Expert calls for medical implant register to warn patients of faults


A biotechnology law expert says Australia should implement a system to help track implanted medical devices in case they need to be recalled.

A biotechnology law expert has called for a centralised system to help medical authorities in Australia track implants in case of recalls.

The call follows an analysis that alleged technology from American company Medtronic's may be linked to as many as 9,300 deaths and 292,000 injuries in the US.

Reports submitted to US regulators last year indicate that one in five medical implants using Medtronic products proved problematic, twice the rate of any competing firm, according to a wide-reaching analysis by the International Consortium of Investigative Journalists (ICIJ). 

Wendy Bonython, Associate Professor at the University of Canberra, told SBS News, Australia relies heavily on the European Regulator carrying out assessments on these medical devices before entering our market.

Faulty medical devices have reportedly been used widely due to lax regulation in Europe, a lack of transparency, and poor regulation.
Faulty medical devices have reportedly been used widely due to lax regulation in Europe, a lack of transparency, and poor regulation.

However, she said currently there is no way to track the patients that have implants and let them know if their model has been recalled.

“A lot of manufacturers do have pathways where patients can report directly back to the manufacturer, but that is assuming the patient knows what the make and model of their device is, who the manufacturer of their device is and [if] they are aware of that manufacturer's reporting mechanisms," she told SBS News.

"The other thing is we know that patients are generally not particularly well-informed when there are recall notices being issued by the regulator, or when there are devices that are becoming problematic.

“So we know that a lot of people who have suffered from adverse consequences caused by medical devices have actually found out themselves through the use of social media networks and groups.”

Wendy Bonython is an associate professor from the University of Canberra.
Wendy Bonython is an associate professor from the University of Canberra.
SBS News

She said as a bare minimum a centralised system should be implemented to allows medical bodies to track who has these devices and warn them if there is an issue.

"We just don't know whereabouts these things are once they are sold," she said.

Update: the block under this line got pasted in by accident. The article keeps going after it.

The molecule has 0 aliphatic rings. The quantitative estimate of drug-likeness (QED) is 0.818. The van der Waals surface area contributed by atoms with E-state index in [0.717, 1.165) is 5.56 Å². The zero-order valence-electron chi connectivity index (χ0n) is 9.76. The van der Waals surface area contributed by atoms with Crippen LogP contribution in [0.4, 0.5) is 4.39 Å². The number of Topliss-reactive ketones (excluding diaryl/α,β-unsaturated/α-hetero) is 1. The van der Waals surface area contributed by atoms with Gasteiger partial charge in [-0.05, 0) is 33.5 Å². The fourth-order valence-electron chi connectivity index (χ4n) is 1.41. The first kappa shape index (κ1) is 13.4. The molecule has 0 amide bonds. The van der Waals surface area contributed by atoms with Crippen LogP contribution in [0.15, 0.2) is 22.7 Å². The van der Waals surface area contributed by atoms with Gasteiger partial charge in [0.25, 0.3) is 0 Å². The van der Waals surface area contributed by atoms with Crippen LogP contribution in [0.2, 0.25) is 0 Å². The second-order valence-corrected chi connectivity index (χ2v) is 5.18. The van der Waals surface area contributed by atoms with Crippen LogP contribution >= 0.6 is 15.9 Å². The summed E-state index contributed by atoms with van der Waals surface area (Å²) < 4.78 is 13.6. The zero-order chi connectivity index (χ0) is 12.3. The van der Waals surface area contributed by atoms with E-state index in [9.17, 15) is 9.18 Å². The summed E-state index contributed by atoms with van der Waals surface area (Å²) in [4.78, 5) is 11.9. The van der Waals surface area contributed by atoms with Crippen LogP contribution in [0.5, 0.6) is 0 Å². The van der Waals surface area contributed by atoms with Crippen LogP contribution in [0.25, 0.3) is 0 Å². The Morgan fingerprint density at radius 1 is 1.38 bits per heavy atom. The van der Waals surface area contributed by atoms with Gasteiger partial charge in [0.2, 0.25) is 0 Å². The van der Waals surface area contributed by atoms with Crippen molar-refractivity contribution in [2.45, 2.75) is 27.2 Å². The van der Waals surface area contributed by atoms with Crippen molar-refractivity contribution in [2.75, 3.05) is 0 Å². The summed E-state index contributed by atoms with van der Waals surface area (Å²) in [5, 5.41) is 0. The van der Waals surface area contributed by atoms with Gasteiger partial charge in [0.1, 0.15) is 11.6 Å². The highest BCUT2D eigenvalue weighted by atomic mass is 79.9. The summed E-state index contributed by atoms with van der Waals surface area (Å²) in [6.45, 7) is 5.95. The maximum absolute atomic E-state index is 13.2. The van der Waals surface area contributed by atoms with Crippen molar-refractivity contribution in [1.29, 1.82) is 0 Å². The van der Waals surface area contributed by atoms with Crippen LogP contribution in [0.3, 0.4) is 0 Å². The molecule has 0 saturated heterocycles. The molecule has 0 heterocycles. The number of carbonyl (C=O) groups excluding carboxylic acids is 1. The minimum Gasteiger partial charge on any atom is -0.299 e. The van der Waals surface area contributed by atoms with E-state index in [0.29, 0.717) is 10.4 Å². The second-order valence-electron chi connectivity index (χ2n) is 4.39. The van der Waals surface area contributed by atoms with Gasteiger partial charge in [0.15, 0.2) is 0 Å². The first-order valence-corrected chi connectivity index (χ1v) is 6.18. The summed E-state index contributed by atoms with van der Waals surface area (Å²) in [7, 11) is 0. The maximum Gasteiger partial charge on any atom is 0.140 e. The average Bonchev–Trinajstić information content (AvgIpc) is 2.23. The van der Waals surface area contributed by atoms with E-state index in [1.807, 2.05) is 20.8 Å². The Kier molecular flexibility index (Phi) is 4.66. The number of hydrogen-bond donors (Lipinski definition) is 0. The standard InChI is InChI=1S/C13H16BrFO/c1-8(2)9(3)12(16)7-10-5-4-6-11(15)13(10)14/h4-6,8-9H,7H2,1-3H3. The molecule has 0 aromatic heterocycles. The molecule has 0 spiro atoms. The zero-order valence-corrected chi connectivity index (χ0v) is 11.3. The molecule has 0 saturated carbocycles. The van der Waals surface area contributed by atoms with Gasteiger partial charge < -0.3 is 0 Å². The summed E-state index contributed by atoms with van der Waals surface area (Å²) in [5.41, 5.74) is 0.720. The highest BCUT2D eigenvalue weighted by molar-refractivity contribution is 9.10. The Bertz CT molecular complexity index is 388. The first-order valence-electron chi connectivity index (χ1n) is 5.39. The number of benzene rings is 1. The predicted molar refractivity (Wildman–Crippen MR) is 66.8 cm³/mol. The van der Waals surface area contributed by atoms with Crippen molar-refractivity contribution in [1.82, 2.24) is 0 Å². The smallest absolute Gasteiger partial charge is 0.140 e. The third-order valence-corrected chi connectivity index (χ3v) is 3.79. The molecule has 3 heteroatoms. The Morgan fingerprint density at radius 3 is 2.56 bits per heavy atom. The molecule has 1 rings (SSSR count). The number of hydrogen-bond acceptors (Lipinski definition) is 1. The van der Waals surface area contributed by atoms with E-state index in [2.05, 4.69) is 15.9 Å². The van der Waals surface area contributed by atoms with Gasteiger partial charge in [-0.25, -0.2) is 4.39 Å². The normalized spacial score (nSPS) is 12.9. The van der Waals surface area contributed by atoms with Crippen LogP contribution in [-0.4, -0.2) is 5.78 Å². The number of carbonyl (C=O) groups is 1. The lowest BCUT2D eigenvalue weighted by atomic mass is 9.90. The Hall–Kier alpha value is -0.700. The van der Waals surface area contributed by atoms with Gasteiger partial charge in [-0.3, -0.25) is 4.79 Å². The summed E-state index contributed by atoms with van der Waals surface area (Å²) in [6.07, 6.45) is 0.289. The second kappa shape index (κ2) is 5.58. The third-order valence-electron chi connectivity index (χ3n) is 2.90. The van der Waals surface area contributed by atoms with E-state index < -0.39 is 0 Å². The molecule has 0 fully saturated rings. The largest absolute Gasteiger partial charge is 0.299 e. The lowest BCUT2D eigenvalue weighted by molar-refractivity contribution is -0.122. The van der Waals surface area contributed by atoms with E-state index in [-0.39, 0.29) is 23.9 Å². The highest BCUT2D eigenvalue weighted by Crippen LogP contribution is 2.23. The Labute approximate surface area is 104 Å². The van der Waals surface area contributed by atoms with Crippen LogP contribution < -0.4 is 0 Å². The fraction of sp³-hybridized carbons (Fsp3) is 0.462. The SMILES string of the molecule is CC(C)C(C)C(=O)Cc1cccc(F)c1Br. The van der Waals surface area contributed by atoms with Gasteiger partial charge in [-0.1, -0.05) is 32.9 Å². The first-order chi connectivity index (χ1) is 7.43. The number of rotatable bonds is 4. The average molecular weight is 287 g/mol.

"As an absolute minimum, we need to see an implementation of an implantable device register. Whereby, every patient who has a long-term implantable medical device: their contact details, the make, the manufacturer and the model, all those things are tracked and recorded."

Chantelle Karo, 27, suffers from Hereditary Spastic Paraplegia (HSP), which makes her leg stiff and spasm.

Chantelle Karo has a small medical pump implant.
Chantelle Karo has a small medical pump implant.
SBS News

She had a Medtronic Synchromed Pump implanted in May last year, but around a year after the pump was implanted, problems began. The device had dislodged and come loose, and was flipping end over end, inside her.

She told SBS News it was "concerning" to find out the pump model had been subject to recalls in the US and she was soo undergoing surgery to hopefully fix the issue.

Ms Karo supported a system that would allow medical authorities to contact a patient to inform them their implant could be faulty.

The ICIJ inquiry, titled "Implant Files" and drawing on contributions from reporters in 36 countries, found that authorities in Japan, Norway and Australia had also identified Medtronic products as the source of the largest numbers of complaints over the past five years.

Among the findings: Since 2008, insulin pumps or their component parts produced by Medtronic for diabetics have been potentially implicated in more than 2,600 deaths and 150,000 injuries in the US.

ICIJ reporters interviewed patients or family members of victims in Finland, Germany, Canada, India and the United States who said Medtronic was slow to provide answers about problems with insulin pumps -- and did not always inform them about their risks.   

The US Food and Drug Administration (FDA), which oversees such products, said that it should not be surprising that the leading producer of medical instruments would also be the subject of the largest number of complaints since it makes the most devices, the ICIJ noted.

But in a lengthy article on its internet site, the consortium lists numerous cases in which Medtronic has been accused of legal or ethical breaches, either over debatable uses for its implants, or for questionable relationships with doctors who use the products or who are behind favourable studies about them.  

In a written response to the ICIJ, a Medtronic spokesman, Rob Clark, insisted that patients' welfare was the company's top priority and that Medtronic respected "the highest standards of ethical practice."

"Allegations are not facts and should not be interpreted to suggest that Medtronic violated our legal, ethical or regulatory obligations in any way," Clark said, while adding that any medical product carries a degree of risk. 

Medtronic makes devices to help control diabetes, manage chronic pain and alleviate Parkinson's disease, and has invented a wireless pacemaker the size of a vitamin pill.

The ICIJ credited the $400 medical device industry with developing lifesaving products, while saying it had also "pushed against or broken legal and ethical boundaries."

The Washington-based ICIJ brings together ad hoc collaborations of journalists from around the world to investigate issues of global interest. It won a Pulitzer Prize in 2017 for a series titled the "Panama Papers," an expose on offshore tax havens. 

- With AFP

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